Topics covered in this study include:

  • NPP group structures, roles and responsibilities
  • Interactions and optimal working relationships between Regional and Global NPP groups
  • Examining key activities NPP groups perform, their timing, intended outcomes, and value for the organization
  • The future of the NPP function

Sample Key Findings

Structure
  • Involving NPP early in the development process speeds decision-making and allows low-value projects to be pruned
  • NPP needs to be part of core team (with R&D, Clinical, etc) that shapes product development


Function
  • NPP groups should follow a fairly standard set of procedures to evaluate the commercial viability of drugs in development.
      1. Variations occur based on the particular characteristics of a drug or therapeutic program

Market Planning Activities
  • Begin development of Target Product Profile (TPP) as early as possible in Pre-Clinical in order to:
      1. Assess how mechanism of action may be different or better than existing options
      2. Establish a “threshold of success” that must be met in order to have a viable product (or to kill project)
      3. Adjust as other products appear or as data changes
      4. Focus in Phases 1 and 2 on the level of appropriate dosing and delivery method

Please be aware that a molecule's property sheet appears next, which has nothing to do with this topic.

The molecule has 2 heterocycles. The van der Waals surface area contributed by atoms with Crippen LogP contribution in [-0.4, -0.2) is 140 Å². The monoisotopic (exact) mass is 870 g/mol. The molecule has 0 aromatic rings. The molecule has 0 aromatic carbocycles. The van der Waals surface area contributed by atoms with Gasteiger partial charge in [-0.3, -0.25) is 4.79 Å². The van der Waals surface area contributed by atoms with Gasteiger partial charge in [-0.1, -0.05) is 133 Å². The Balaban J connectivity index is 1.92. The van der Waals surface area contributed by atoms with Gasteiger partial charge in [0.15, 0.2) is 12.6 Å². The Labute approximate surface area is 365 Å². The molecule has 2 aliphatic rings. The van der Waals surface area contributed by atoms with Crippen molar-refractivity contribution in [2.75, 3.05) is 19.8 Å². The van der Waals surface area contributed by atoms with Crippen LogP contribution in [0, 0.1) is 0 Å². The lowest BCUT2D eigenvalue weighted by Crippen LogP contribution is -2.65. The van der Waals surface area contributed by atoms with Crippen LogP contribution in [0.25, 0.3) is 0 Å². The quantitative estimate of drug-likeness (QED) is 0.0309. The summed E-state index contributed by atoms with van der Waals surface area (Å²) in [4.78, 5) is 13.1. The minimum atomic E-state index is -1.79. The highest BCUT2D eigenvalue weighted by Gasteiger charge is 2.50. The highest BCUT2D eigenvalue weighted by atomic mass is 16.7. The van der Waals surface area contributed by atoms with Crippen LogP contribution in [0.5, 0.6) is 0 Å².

5. Provide a foundation for effective positioning, publications, messaging, etc. later (Phase 3)
Table of Contents

Executive Summary 4

Introduction 4

Research Approach 5

Participant Demographics 6

Definitions and Abbreviations 9

Report Structure and Organization 10

Key Findings 10
Structure 10
Function 10
Market Planning Activities 11

New Product Planning Evolution, Structure and Effectiveness 14
Develop a knowledgeable team of the best minds available to identify the technical success factors that help determine a molecule’s ability to meet the criteria established by the draft launch label. 19
Utilize market topography maps to align all decisions to fit within the portfolio strategy to aid in making decisions based on facts and not emotional attachment to a molecule. 21
Develop a process to align all stakeholders across different functions and create focus on the decision at hand to combine wisdom and experience for making the best possible decisions. 23
Coordinate resources and activities, including training opportunities, science and the timeframe at hand, so as not to waste budget allocations, which are based on the probability of a molecule’s success. 24
Employ tactics that encourage collaboration to help support balance in the endemic tension between regional and global New Product Planning groups. 29
Coordinate New Product Planning activities at high levels within the organization to balance corporate imperatives and therapeutic interests, as well as ease the transition of activities from New Product Planning Groups to other groups. 34

New Product Planning Activities and Outcomes 41

Notable Market Research and Medical Marketing Activities and Tools 46